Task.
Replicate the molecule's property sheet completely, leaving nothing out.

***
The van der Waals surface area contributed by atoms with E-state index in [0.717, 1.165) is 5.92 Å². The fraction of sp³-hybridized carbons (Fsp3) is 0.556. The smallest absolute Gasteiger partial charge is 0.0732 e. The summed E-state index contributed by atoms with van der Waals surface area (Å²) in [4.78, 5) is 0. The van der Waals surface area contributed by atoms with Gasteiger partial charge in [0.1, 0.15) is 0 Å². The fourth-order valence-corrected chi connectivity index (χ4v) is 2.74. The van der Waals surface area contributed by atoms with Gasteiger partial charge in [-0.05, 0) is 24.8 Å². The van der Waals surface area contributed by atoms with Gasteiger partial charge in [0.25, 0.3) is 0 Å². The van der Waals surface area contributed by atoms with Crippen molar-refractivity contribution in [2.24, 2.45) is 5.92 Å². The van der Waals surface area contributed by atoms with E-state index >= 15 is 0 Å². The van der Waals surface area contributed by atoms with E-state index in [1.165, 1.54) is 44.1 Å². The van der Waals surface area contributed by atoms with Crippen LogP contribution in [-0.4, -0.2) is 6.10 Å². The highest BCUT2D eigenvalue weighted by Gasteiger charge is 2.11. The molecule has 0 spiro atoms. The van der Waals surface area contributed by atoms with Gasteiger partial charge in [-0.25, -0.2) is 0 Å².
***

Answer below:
The van der Waals surface area contributed by atoms with E-state index in [0.717, 1.165) is 5.92 Å². The fraction of sp³-hybridized carbons (Fsp3) is 0.556. The smallest absolute Gasteiger partial charge is 0.0732 e. The summed E-state index contributed by atoms with van der Waals surface area (Å²) in [4.78, 5) is 0. The van der Waals surface area contributed by atoms with Gasteiger partial charge in [0.1, 0.15) is 0 Å². The fourth-order valence-corrected chi connectivity index (χ4v) is 2.74. The van der Waals surface area contributed by atoms with Gasteiger partial charge in [-0.05, 0) is 24.8 Å². The van der Waals surface area contributed by atoms with Gasteiger partial charge in [0.25, 0.3) is 0 Å². The van der Waals surface area contributed by atoms with Crippen molar-refractivity contribution in [2.24, 2.45) is 5.92 Å². The van der Waals surface area contributed by atoms with E-state index >= 15 is 0 Å². The van der Waals surface area contributed by atoms with E-state index in [1.165, 1.54) is 44.1 Å². The van der Waals surface area contributed by atoms with Crippen LogP contribution in [-0.4, -0.2) is 6.10 Å². The highest BCUT2D eigenvalue weighted by Gasteiger charge is 2.11. The molecule has 0 spiro atoms. The van der Waals surface area contributed by atoms with Gasteiger partial charge in [-0.25, -0.2) is 0 Å².